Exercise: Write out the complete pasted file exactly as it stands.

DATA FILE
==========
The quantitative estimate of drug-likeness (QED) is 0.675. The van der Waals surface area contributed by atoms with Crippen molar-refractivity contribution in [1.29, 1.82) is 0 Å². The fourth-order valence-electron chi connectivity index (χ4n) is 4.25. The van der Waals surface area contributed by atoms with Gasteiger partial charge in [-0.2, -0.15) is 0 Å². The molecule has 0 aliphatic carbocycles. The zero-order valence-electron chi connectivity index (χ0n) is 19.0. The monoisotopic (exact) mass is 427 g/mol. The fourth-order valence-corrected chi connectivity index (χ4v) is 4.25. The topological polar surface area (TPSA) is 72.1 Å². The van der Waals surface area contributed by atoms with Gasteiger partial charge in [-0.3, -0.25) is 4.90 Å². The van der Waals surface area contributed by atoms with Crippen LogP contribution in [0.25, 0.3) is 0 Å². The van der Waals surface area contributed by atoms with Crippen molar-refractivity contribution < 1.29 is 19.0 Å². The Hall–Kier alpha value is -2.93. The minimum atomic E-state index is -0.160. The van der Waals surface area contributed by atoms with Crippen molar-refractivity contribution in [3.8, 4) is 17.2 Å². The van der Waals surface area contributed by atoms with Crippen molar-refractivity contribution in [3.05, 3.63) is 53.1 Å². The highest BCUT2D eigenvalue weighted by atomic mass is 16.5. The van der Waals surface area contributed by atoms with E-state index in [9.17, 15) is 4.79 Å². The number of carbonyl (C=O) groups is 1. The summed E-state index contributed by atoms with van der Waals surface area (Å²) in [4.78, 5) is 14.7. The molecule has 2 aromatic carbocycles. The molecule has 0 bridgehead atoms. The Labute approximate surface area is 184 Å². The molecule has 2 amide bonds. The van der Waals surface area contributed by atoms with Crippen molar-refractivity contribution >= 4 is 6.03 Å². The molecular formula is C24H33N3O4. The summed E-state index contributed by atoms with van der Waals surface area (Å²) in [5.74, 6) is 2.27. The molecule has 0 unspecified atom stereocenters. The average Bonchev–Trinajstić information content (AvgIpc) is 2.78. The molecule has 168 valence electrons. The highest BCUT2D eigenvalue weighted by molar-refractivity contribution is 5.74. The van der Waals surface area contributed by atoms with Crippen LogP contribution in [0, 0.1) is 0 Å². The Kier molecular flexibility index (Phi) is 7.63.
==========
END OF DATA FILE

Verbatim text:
The quantitative estimate of drug-likeness (QED) is 0.675. The van der Waals surface area contributed by atoms with Crippen molar-refractivity contribution in [1.29, 1.82) is 0 Å². The fourth-order valence-electron chi connectivity index (χ4n) is 4.25. The van der Waals surface area contributed by atoms with Gasteiger partial charge in [-0.2, -0.15) is 0 Å². The molecule has 0 aliphatic carbocycles. The zero-order valence-electron chi connectivity index (χ0n) is 19.0. The monoisotopic (exact) mass is 427 g/mol. The fourth-order valence-corrected chi connectivity index (χ4v) is 4.25. The topological polar surface area (TPSA) is 72.1 Å². The van der Waals surface area contributed by atoms with Gasteiger partial charge in [-0.3, -0.25) is 4.90 Å². The van der Waals surface area contributed by atoms with Crippen LogP contribution in [0.25, 0.3) is 0 Å². The van der Waals surface area contributed by atoms with Crippen molar-refractivity contribution < 1.29 is 19.0 Å². The Hall–Kier alpha value is -2.93. The minimum atomic E-state index is -0.160. The van der Waals surface area contributed by atoms with Crippen molar-refractivity contribution in [3.8, 4) is 17.2 Å². The van der Waals surface area contributed by atoms with Crippen molar-refractivity contribution in [3.05, 3.63) is 53.1 Å². The highest BCUT2D eigenvalue weighted by atomic mass is 16.5. The van der Waals surface area contributed by atoms with E-state index in [9.17, 15) is 4.79 Å². The number of carbonyl (C=O) groups is 1. The summed E-state index contributed by atoms with van der Waals surface area (Å²) in [4.78, 5) is 14.7. The molecule has 2 aromatic carbocycles. The molecule has 0 bridgehead atoms. The Labute approximate surface area is 184 Å². The molecule has 2 amide bonds. The van der Waals surface area contributed by atoms with Crippen molar-refractivity contribution >= 4 is 6.03 Å². The molecular formula is C24H33N3O4. The summed E-state index contributed by atoms with van der Waals surface area (Å²) in [5.74, 6) is 2.27. The molecule has 0 unspecified atom stereocenters. The average Bonchev–Trinajstić information content (AvgIpc) is 2.78. The molecule has 168 valence electrons. The highest BCUT2D eigenvalue weighted by molar-refractivity contribution is 5.74. The van der Waals surface area contributed by atoms with Crippen LogP contribution in [0, 0.1) is 0 Å². The Kier molecular flexibility index (Phi) is 7.63.